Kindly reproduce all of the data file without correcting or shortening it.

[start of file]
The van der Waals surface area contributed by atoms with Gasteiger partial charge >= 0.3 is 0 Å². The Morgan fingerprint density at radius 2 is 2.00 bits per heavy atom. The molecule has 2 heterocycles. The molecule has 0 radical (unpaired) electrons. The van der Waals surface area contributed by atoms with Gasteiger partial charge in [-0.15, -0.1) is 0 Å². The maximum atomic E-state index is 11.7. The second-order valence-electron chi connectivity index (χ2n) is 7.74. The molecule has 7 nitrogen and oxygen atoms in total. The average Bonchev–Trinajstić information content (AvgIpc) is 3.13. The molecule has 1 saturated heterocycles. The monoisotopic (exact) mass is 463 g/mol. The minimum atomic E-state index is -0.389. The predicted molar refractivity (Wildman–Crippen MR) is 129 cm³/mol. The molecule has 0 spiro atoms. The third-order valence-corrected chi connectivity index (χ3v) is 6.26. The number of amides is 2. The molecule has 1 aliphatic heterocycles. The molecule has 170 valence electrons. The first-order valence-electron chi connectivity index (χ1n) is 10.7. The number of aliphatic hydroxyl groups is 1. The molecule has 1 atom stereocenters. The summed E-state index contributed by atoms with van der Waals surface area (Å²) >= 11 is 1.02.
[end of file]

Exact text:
The van der Waals surface area contributed by atoms with Gasteiger partial charge >= 0.3 is 0 Å². The Morgan fingerprint density at radius 2 is 2.00 bits per heavy atom. The molecule has 2 heterocycles. The molecule has 0 radical (unpaired) electrons. The van der Waals surface area contributed by atoms with Gasteiger partial charge in [-0.15, -0.1) is 0 Å². The maximum atomic E-state index is 11.7. The second-order valence-electron chi connectivity index (χ2n) is 7.74. The molecule has 7 nitrogen and oxygen atoms in total. The average Bonchev–Trinajstić information content (AvgIpc) is 3.13. The molecule has 1 saturated heterocycles. The monoisotopic (exact) mass is 463 g/mol. The minimum atomic E-state index is -0.389. The predicted molar refractivity (Wildman–Crippen MR) is 129 cm³/mol. The molecule has 0 spiro atoms. The third-order valence-corrected chi connectivity index (χ3v) is 6.26. The number of amides is 2. The molecule has 1 aliphatic heterocycles. The molecule has 170 valence electrons. The first-order valence-electron chi connectivity index (χ1n) is 10.7. The number of aliphatic hydroxyl groups is 1. The molecule has 1 atom stereocenters. The summed E-state index contributed by atoms with van der Waals surface area (Å²) >= 11 is 1.02.